Out of the Old Economy of big-business, inequality, wall street over main street, oil & gas, environmental destruction and social degradation will rise the New Economy of small business, fair distribution, local systems, renewable energy, environmental restoration and protection, social renewal and strong communities.

The path ahead is not entirely clear, there are many opportunities to improving our social fabric and strengthening our local economics, but I believe that certain ideas will shine above the rest. Most of the change will come from the bottom up. This is true not only because the viability of anything getting done at the top of the political spectrum is practically non-existent, but also because the local movements will out-pace the movement of congress any day of the week. Here is my list of Top Ten Things That Will Build The New Economy (in no specific order):

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Misgivings On Giving

Wednesday night I attended a nice little event for Yes! Magazine supporters and enjoyed many great conversations. One conversation in particular, with Jule Meyer Principal of Parkman Foundation Services, revolved around philanthropy and the great Giving Pledge campaign started by Bill and Melinda Gates. Now, I should preface what I’m going to talk about with this statement: I think the world’s wealthiest donating most of their wealth to noble causes is a wonderful idea. I just have a few misgivings around the intention and the implicit idea that the giving is a sacrifice for others.

The Gates’ number one ally in getting the campaign rolling, Warren Buffett attempted to start the giving by pledging that “more than 99% of [his] wealth will go to philanthropy during [his] lifetime or at death.” At face value this appears to be quite the statement: more than 99% of his wealth given away! However, it seems to me that Buffett’s pledge might be more for show and is slightly disingenuously when labeled as philanthropy. Here’s why…

The Richest of the Rich

Perhaps it is difficult for the majority of us to actually realize how much money the top 1% of the world have in their bank accounts. A simply way to think of it: the richest 1% of Americans possess more than all the combined wealth of the bottom 90%. In Warren Buffett’s case, he’s currently valued at around $47 Billion – with a B. That’s more zeros than can fit in most calculators – $47,000,000,000. He recently fell from the #1 richest person in the world to the #3 spot, poor guy.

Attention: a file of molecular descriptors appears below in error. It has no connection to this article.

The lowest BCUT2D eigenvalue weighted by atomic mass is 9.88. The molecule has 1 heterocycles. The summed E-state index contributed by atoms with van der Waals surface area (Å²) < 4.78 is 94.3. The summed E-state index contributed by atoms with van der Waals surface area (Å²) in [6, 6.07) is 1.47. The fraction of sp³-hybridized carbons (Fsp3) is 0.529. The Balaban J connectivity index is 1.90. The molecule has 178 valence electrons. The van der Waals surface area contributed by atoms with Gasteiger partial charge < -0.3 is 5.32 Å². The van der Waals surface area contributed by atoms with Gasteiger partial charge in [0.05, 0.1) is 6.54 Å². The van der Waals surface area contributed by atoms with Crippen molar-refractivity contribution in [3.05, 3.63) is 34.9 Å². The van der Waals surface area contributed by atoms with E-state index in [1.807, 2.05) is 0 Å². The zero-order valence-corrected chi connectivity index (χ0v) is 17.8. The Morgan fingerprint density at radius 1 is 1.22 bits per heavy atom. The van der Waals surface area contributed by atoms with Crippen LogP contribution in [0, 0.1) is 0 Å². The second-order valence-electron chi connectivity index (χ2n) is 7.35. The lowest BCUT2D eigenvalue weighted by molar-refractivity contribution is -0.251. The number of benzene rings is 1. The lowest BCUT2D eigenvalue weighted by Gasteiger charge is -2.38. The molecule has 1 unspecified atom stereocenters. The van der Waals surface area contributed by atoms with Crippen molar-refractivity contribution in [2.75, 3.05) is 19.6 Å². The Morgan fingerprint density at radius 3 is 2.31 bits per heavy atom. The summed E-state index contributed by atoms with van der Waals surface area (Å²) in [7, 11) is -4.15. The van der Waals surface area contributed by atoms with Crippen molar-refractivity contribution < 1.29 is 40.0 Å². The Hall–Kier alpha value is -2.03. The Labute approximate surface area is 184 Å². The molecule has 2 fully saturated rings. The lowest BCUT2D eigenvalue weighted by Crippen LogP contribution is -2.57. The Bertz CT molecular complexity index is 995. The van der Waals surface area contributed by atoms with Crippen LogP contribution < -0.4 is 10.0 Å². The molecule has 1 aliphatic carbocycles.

I wonder if there is even a concept of “enough” with this class of richest of the rich. These top 1% wield an amazing amount of influence and power with their vast sums of monetary wealth. Do they really deserve this power? Is it right for them to have so much while most of the world has hardly enough?

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Taxing The Bads

Taxation is an interesting facet of our society. Economists view taxes as a disincentive in a free market, and rightly so. Taxes increase the price of a product or service, making it less desirable. Yet, when you think about what we tax in this country, it’s mostly things we desire more of – income, profits, sales, et cetera. This odd behavior should be questioned, even more so today when every budget (state, city, federal) seems to be facing seriously tenuous times.

I took the train down to Oregon this last weekend to see my sister graduate from college. While there I stayed with Rob Dietz, Executive Director of CASSE and a good friend of mine. He handed me a very modest looking magazine called Sockeye. I am sure I will be drawing material from this one issue for some time (check it out, amazing articles). For now I want to talk about tax shifting, as mentioned in the article by Alan Durning and Amy Chan, “Making Prices Tell The Truth: Shifting Taxes from Bads to Goods.” (pdf)

The Imbalance of the Free Market

Taxes have the power of acting as a means of balancing what are called “market inefficiencies,” things in the free market system that generate negative externalities. These are unwanted side effects that are not taken into account in a product, service or activity. A great example of this is any fossil fuel, let’s take Coal for instance.